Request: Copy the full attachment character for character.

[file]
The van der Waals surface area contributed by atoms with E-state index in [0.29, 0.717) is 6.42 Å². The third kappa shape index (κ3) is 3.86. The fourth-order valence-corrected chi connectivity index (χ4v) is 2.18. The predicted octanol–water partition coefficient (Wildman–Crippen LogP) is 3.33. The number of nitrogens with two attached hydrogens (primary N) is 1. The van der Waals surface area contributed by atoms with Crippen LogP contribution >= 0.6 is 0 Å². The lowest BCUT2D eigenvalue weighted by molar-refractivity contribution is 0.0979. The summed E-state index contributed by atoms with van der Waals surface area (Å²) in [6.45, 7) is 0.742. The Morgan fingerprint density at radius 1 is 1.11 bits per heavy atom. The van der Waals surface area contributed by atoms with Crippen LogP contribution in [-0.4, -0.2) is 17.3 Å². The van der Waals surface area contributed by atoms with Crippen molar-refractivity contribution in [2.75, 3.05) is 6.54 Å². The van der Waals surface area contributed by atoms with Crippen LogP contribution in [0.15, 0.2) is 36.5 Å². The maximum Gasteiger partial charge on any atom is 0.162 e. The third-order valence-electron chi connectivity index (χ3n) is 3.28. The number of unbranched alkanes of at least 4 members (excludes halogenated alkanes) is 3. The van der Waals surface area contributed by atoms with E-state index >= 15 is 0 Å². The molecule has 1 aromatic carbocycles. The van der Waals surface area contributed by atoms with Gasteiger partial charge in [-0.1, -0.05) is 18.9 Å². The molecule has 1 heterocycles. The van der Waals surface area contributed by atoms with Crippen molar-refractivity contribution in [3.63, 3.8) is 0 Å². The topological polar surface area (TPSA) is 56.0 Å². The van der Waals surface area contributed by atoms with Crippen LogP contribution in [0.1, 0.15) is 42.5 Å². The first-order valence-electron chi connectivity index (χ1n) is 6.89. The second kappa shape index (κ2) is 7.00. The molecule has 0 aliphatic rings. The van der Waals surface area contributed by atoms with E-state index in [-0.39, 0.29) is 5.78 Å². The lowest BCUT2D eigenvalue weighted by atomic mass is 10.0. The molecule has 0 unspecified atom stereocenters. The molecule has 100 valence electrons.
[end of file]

The van der Waals surface area contributed by atoms with E-state index in [0.29, 0.717) is 6.42 Å². The third kappa shape index (κ3) is 3.86. The fourth-order valence-corrected chi connectivity index (χ4v) is 2.18. The predicted octanol–water partition coefficient (Wildman–Crippen LogP) is 3.33. The number of nitrogens with two attached hydrogens (primary N) is 1. The van der Waals surface area contributed by atoms with Crippen LogP contribution >= 0.6 is 0 Å². The lowest BCUT2D eigenvalue weighted by molar-refractivity contribution is 0.0979. The summed E-state index contributed by atoms with van der Waals surface area (Å²) in [6.45, 7) is 0.742. The Morgan fingerprint density at radius 1 is 1.11 bits per heavy atom. The van der Waals surface area contributed by atoms with Crippen LogP contribution in [-0.4, -0.2) is 17.3 Å². The van der Waals surface area contributed by atoms with Crippen molar-refractivity contribution in [2.75, 3.05) is 6.54 Å². The van der Waals surface area contributed by atoms with Crippen LogP contribution in [0.15, 0.2) is 36.5 Å². The maximum Gasteiger partial charge on any atom is 0.162 e. The third-order valence-electron chi connectivity index (χ3n) is 3.28. The number of unbranched alkanes of at least 4 members (excludes halogenated alkanes) is 3. The van der Waals surface area contributed by atoms with E-state index >= 15 is 0 Å². The molecule has 1 aromatic carbocycles. The van der Waals surface area contributed by atoms with Gasteiger partial charge in [-0.1, -0.05) is 18.9 Å². The molecule has 1 heterocycles. The van der Waals surface area contributed by atoms with Crippen molar-refractivity contribution in [3.63, 3.8) is 0 Å². The topological polar surface area (TPSA) is 56.0 Å². The van der Waals surface area contributed by atoms with Crippen LogP contribution in [0.1, 0.15) is 42.5 Å². The first-order valence-electron chi connectivity index (χ1n) is 6.89. The second kappa shape index (κ2) is 7.00. The molecule has 0 aliphatic rings. The van der Waals surface area contributed by atoms with E-state index in [-0.39, 0.29) is 5.78 Å². The lowest BCUT2D eigenvalue weighted by atomic mass is 10.0. The molecule has 0 unspecified atom stereocenters. The molecule has 100 valence electrons.